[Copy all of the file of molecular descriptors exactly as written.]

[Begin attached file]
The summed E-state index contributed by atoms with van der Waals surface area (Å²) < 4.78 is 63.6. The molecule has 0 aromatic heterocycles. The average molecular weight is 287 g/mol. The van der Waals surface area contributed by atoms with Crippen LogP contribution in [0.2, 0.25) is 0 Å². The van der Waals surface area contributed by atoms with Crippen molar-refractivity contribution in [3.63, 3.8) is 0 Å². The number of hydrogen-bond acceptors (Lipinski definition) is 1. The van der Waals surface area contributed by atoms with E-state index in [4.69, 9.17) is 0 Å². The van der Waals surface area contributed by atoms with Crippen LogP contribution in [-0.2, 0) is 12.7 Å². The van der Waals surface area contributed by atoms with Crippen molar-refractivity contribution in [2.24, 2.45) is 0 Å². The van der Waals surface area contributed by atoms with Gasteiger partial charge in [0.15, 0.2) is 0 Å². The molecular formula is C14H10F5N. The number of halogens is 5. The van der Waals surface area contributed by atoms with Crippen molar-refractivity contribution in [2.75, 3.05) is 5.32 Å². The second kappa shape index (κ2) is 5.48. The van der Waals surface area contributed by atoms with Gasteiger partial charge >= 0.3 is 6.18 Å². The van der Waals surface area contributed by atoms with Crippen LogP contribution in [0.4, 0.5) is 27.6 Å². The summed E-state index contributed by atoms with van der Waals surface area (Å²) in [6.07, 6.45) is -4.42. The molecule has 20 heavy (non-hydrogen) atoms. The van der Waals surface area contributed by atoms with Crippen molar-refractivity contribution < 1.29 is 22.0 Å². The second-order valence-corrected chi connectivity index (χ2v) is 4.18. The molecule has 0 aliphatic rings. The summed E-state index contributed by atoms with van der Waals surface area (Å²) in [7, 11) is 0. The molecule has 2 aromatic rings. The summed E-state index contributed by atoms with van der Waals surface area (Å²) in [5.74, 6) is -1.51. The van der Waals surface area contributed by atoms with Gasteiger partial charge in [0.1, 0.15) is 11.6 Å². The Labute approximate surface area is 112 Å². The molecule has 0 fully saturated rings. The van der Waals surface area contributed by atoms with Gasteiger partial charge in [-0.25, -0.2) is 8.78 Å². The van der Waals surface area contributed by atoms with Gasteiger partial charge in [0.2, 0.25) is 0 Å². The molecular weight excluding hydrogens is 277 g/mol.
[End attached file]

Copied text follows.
The summed E-state index contributed by atoms with van der Waals surface area (Å²) < 4.78 is 63.6. The molecule has 0 aromatic heterocycles. The average molecular weight is 287 g/mol. The van der Waals surface area contributed by atoms with Crippen LogP contribution in [0.2, 0.25) is 0 Å². The van der Waals surface area contributed by atoms with Crippen molar-refractivity contribution in [3.63, 3.8) is 0 Å². The number of hydrogen-bond acceptors (Lipinski definition) is 1. The van der Waals surface area contributed by atoms with E-state index in [4.69, 9.17) is 0 Å². The van der Waals surface area contributed by atoms with Crippen LogP contribution in [-0.2, 0) is 12.7 Å². The van der Waals surface area contributed by atoms with Crippen molar-refractivity contribution in [2.24, 2.45) is 0 Å². The van der Waals surface area contributed by atoms with Gasteiger partial charge in [0.15, 0.2) is 0 Å². The molecular formula is C14H10F5N. The number of halogens is 5. The van der Waals surface area contributed by atoms with Crippen molar-refractivity contribution in [2.75, 3.05) is 5.32 Å². The second kappa shape index (κ2) is 5.48. The van der Waals surface area contributed by atoms with Gasteiger partial charge >= 0.3 is 6.18 Å². The van der Waals surface area contributed by atoms with Crippen LogP contribution in [0.4, 0.5) is 27.6 Å². The summed E-state index contributed by atoms with van der Waals surface area (Å²) in [6.07, 6.45) is -4.42. The molecule has 20 heavy (non-hydrogen) atoms. The van der Waals surface area contributed by atoms with Crippen molar-refractivity contribution < 1.29 is 22.0 Å². The second-order valence-corrected chi connectivity index (χ2v) is 4.18. The molecule has 0 aliphatic rings. The summed E-state index contributed by atoms with van der Waals surface area (Å²) in [7, 11) is 0. The molecule has 2 aromatic rings. The summed E-state index contributed by atoms with van der Waals surface area (Å²) in [5.74, 6) is -1.51. The van der Waals surface area contributed by atoms with Gasteiger partial charge in [0.1, 0.15) is 11.6 Å². The Labute approximate surface area is 112 Å². The molecule has 0 fully saturated rings. The van der Waals surface area contributed by atoms with Gasteiger partial charge in [-0.25, -0.2) is 8.78 Å². The van der Waals surface area contributed by atoms with Gasteiger partial charge in [0.2, 0.25) is 0 Å². The molecular weight excluding hydrogens is 277 g/mol.